I hope to create activist or people who want to be involved more politically. Overall, I hope it helps the audience walks away and go home and research as much as possible and hopefully look at the world differently when it comes to political activism. 

What strategies did you consider towards shaping this audience experience?

I wanted the audience to fall in love with the main character. So, I made her as funny and likeable as possible.  

I’m having so much fun playing Ambrosia because she’s just looks at the world in such an innocent way. It’s refreshing. 

WOKE was chosen to be part of the Made in Scotland showcase and is written and staged by Edinburgh based performer Apphia Campbell and directed by Caitlin Skinner.

Apphia Campbell is originally from Florida and after graduating from college moved to New York where she performed Off-Broadway. In 2009, she moved to Shanghai, China where she sang blues, jazz and pop in various venues including The Cotton Club, Park Hyatt, Le Meridian Hotel and JZ music festivals. 

In 2012 she formed Play The Spotlight Theatre Company (PTS). And in 2013 she wrote her critically acclaimed piece, Black Is The Color Of My Voice and opened in Shanghai to rave reviews. Apphia debuted BITCOMV at Edinburgh Festival Fringe in 2014 where it sold out and has been touring the U.K ever since.

Her most recent theatre credits include: The Color Purple (James Harkness, WBTT Theatre), Holiday Hitch (PTS theatre, Director Meredith Yarbrough), No Exit (Blue Lane Theatre, Director Michael Beets), The Deciders (New York Fringe Festival, Director Jay Michaels) and Beehive (Temple Theatre, Director Ray Kennedy).  
Caitlin Skinner is Artistic Director of new pop up writing theatre company The Village Pub Theatre and recipient of the Tom McGrath Maverick Award. Her directing credits include Hair of the Dog with Village Pub Theatre (Village Pub Theatre, Traverse Festival) The Strange Case of Jekyll and Hyde (Lung Ha Theatre Company), Sanitise (Jordan & Skinner, Winner of 2014 Scotsman Fringe First Award) Selkie and The Happiest Day of Brendan Smillie’s Life (A Play, A Pie and A Pint) and Noye’s Fludde (Lammamuir/McOpera). Caitlin was dramaturg on As the Crow Flies (Greg Sinclair/Imaginate) and rehearsal director for A Stone’s Throw (Giddy Aunt).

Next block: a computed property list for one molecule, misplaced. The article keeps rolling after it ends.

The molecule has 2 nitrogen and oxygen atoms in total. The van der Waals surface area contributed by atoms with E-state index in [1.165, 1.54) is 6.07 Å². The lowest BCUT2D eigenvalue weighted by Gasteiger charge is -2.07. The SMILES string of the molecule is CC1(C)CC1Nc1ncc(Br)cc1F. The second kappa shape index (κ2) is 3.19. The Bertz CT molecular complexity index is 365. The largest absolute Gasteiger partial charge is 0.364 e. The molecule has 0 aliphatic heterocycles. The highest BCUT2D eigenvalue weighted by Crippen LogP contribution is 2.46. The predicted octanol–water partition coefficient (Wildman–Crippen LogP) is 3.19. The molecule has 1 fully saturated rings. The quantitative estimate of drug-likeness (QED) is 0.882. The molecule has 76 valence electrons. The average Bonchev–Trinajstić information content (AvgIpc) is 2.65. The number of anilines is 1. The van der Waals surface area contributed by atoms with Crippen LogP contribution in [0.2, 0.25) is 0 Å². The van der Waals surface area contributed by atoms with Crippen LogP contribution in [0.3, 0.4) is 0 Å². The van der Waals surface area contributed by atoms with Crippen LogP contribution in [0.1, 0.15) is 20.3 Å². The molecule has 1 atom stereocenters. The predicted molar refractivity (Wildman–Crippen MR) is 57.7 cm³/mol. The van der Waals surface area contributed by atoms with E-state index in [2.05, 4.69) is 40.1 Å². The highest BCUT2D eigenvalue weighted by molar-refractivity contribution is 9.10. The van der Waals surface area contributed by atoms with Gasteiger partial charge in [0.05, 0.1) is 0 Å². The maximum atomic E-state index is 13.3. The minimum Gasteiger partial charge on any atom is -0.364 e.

Caitlin has worked as Assistant Director with National Theatre of Scotland (The James Plays, Our Ladies of Perpetual Succour, Driver’s Seat) Dundee Rep (In My Father’s Words) Traverse Theatre (Breakfast Plays) and Royal Lyceum Theatre (Cinderella). Her new show with Jordan & Skinner At A Stretch opens at the Storytelling Centre in August 2017.

LISTINGS INFORMATION: WOKE will be performed from at Gilded Balloon Teviot - Wine Bar, 2pm. Tickets £6 - £12 Friday 4 – Wednesday 16, Sunday 20 - Monday 28 August

Made in Scotland is a curated showcase of high quality performance from Scotland at the world’s biggest arts festival, made possible by support from the Scottish Government’s Edinburgh Festivals Expo Fund. It is a partnership between the Festival Fringe Society, the Federation of Scottish Theatre (FST) Scottish Music Centre and Creative Scotland.

 @apphia campbell |  @apphia campbell